Ouch I Hurt.

*A world of disgust awaits you in this week’s column! A look at how the insecurity and negativity that sometimes pops up in the US comics is also present in other nations, and what it all might mean! Have a good time reading it!

*Such a splitting headache today. The problem is that I got way too much sleep last night, because I only ever get headaches when I sleep to the point of indulgence. Gah.

I did check out that Ichi the Killer dvd (the OMG TOTALLY UNCUT edition) and the experience largely served to remind me not to pay any attention when a large number of critics and the like start babbling about extreme violence in film; most of them, while very smart, simply don’t have much of a grounding in exploitation or ultraviolent or transgressive cinema, so their perceptions are naturally going to be out of whack with, say, mine. That’s certainly the only explanation for the furor that still occasionally trails the 2001 Ichi, a film that mostly traffics in Rikki-Oh-style gore, adopting the loudest form of manga bloodshed as the model for its make-up effects. In addition, quite a lot of the nastiness takes place off-screen (something The Story of Ricky would never do!), and there’s long stretches of character interaction and walking around streets and stuff.

Which is precisely the big big big problem with Ichi the Killer: there’s no way in hell this material justifies a two hour and nine minute runtime. The second half of the film in particular grinds to a crawl as director Takashi Miike opts to explore the pasts and motivations of his characters, pursuits that frankly aren’t necessary to the progression of the film. For those who aren’t familiar, Ichi the Killer (based on manga by Hideo Yamamoto) is basically a head-on collision between the ever-popular Yakuza genre of organized crime fiction and a costumed super-vigilante story. The titular Ichi falls into the latter category, running around in a black costume with blades in his heels (didn’t The Guyver have blades there too?), driven on a quest for vengeance against all bullies and criminals. He even runs into a little kid who looks up to him, and has a mysterious and wise mentor/benefactor, played in a stroke of casting genius by Shinya Tsukamoto, writer/director/star of Tetsuo the Iron Man among other classics (I assure you, this is the low-budget Japanese trash cinema equivalent of Sergei Eisenstein casting Vsevolod Pudovkin in Ivan the Terrible). Unfortunately, Ichi is also a seething mass of sexual confusion, displaced rage, and social ineptitude. And when he uses his amazing powers, he always kills.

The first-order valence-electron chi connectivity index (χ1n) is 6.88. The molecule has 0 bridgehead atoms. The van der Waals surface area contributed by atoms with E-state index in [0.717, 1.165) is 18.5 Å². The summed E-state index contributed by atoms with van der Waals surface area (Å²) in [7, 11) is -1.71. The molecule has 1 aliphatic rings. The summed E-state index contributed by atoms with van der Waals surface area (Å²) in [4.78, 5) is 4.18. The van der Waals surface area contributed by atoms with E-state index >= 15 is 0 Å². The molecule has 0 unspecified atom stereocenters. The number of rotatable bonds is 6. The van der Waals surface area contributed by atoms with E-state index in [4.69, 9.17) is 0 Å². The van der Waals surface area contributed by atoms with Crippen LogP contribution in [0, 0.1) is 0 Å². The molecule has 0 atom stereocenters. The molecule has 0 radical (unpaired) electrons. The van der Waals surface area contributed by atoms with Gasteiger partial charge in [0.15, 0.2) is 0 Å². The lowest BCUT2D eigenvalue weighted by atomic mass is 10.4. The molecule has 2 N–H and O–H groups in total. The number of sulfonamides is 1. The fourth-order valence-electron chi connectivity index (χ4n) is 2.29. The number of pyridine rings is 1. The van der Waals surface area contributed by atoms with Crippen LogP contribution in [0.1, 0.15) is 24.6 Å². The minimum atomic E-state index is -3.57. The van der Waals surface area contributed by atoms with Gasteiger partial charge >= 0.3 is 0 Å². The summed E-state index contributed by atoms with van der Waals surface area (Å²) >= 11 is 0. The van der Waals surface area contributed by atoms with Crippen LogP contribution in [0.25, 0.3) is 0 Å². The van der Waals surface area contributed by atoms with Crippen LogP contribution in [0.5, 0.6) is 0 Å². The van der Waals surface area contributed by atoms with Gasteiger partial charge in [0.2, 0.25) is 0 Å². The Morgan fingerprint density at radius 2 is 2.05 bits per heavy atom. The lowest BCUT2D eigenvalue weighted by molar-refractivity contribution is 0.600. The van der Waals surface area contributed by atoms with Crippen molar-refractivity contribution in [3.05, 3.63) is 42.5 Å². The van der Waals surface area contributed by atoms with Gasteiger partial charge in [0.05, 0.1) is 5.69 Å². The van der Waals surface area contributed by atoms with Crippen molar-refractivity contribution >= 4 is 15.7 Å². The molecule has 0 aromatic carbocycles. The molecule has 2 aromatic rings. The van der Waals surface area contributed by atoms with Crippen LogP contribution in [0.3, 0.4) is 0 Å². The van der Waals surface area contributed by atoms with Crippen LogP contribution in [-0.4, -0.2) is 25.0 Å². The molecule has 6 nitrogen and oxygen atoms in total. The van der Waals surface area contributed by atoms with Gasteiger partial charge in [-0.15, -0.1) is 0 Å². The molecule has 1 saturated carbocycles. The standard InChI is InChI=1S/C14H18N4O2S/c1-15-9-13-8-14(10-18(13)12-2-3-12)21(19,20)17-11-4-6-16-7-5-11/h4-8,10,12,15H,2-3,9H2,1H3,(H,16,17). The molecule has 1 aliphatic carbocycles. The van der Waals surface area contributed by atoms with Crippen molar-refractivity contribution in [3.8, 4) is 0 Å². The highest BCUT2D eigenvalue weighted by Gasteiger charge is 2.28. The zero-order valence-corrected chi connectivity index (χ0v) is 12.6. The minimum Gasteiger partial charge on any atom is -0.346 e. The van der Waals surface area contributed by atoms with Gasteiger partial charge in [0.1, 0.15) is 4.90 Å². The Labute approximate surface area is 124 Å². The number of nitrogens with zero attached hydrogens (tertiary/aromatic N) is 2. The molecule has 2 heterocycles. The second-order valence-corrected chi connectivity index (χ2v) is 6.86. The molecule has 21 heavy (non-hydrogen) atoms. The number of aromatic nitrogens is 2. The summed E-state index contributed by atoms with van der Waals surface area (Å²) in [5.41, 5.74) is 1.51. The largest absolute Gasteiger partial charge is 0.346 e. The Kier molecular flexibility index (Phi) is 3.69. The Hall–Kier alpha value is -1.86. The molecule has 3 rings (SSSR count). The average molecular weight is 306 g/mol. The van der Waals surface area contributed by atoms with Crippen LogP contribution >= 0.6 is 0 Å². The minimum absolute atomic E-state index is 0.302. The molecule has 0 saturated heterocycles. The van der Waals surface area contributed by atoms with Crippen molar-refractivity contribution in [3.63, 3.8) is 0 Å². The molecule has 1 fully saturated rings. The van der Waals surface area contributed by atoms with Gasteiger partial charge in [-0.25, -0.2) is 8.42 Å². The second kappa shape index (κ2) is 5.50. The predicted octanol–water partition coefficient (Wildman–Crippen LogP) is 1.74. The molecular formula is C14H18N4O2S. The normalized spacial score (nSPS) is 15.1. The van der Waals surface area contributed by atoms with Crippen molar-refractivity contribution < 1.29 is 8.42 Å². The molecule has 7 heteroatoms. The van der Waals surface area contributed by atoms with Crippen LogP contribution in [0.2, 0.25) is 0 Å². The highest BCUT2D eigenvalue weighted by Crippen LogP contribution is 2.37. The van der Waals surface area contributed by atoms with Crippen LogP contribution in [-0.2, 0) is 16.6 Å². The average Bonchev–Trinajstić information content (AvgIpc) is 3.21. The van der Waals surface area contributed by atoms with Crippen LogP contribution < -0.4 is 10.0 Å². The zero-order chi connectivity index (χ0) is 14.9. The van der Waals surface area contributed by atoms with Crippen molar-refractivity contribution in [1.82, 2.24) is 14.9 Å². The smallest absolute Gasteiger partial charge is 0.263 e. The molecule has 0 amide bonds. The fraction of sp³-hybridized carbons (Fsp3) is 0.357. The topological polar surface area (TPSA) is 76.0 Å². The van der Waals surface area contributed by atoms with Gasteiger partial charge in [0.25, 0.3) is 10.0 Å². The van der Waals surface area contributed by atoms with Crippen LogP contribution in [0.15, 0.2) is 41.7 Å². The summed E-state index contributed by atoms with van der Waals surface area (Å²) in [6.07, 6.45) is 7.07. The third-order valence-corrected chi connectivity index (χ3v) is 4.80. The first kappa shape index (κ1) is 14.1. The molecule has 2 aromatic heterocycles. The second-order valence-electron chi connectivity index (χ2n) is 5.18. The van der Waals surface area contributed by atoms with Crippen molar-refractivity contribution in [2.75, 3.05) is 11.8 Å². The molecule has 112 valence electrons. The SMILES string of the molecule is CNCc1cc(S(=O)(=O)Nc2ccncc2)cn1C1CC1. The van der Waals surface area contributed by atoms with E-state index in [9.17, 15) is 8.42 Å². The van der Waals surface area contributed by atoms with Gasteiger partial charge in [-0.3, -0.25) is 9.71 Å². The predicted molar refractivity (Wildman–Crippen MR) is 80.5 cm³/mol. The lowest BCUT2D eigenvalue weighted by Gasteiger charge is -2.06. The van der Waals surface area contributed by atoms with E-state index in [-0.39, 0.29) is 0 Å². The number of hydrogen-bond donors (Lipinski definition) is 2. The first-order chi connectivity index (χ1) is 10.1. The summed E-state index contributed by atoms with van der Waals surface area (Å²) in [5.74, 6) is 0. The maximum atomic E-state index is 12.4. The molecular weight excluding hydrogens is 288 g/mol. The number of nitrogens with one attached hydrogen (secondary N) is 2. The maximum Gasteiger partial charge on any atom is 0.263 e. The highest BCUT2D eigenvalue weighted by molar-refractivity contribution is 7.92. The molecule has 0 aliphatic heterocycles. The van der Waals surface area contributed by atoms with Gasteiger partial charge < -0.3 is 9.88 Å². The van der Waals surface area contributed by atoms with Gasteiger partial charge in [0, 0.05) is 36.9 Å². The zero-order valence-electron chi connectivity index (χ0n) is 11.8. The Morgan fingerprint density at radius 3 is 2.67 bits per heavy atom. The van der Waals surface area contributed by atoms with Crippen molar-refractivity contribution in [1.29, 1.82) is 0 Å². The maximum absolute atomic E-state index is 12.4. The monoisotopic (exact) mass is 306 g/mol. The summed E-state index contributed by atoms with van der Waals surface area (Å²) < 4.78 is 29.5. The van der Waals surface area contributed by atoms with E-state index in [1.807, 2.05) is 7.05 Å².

This is all contrasted with his flamboyant would-be nemesis, Yakuza masochist extraordinaire Kakihara, who believes that Ichi might be able to give him the ultimate pain he secretly craves. Kakihara also likes to stab people with needles and scald them with oil and suspend them from hooks, all of this accomplished through some passable CG and goopy make-up effects. I wonder if Miike was trying to say something through the differences between Ichi’s colorful arteral spray brand of killing, and Kakihara’s more grounded (and realistically-rendered) tortures? Certainly he strives to make points about the cyclical nature of violence (even ‘good’ violence, superhero violence) and the vagueness of vengeance (I really enjoyed how Tsukamoto’s justifications for sending Ichi out into battle gradually change as the movie goes on). It’s nothing that regular readers of superhero comics since the mid-’80s haven’t heard before, but it’s pretty well put. I’d go so far as to say that a really smashing film (of between 90 and 100 minutes in length) is hidden somewhere in this material, but it’s not my job to find it.

Miike and mangaka Yamamoto’s audio commentary is neat though, even if both men speak very slowly and Yamamoto is constantly breathing sharply into the microphone, which is a tad creepy.

*Ok. That’s all I can take for today. And I’m supposed to go out and see Terry Gilliam’s The Brothers Grimm tonight, which I’ve heard will only intensify my headache. Ah well…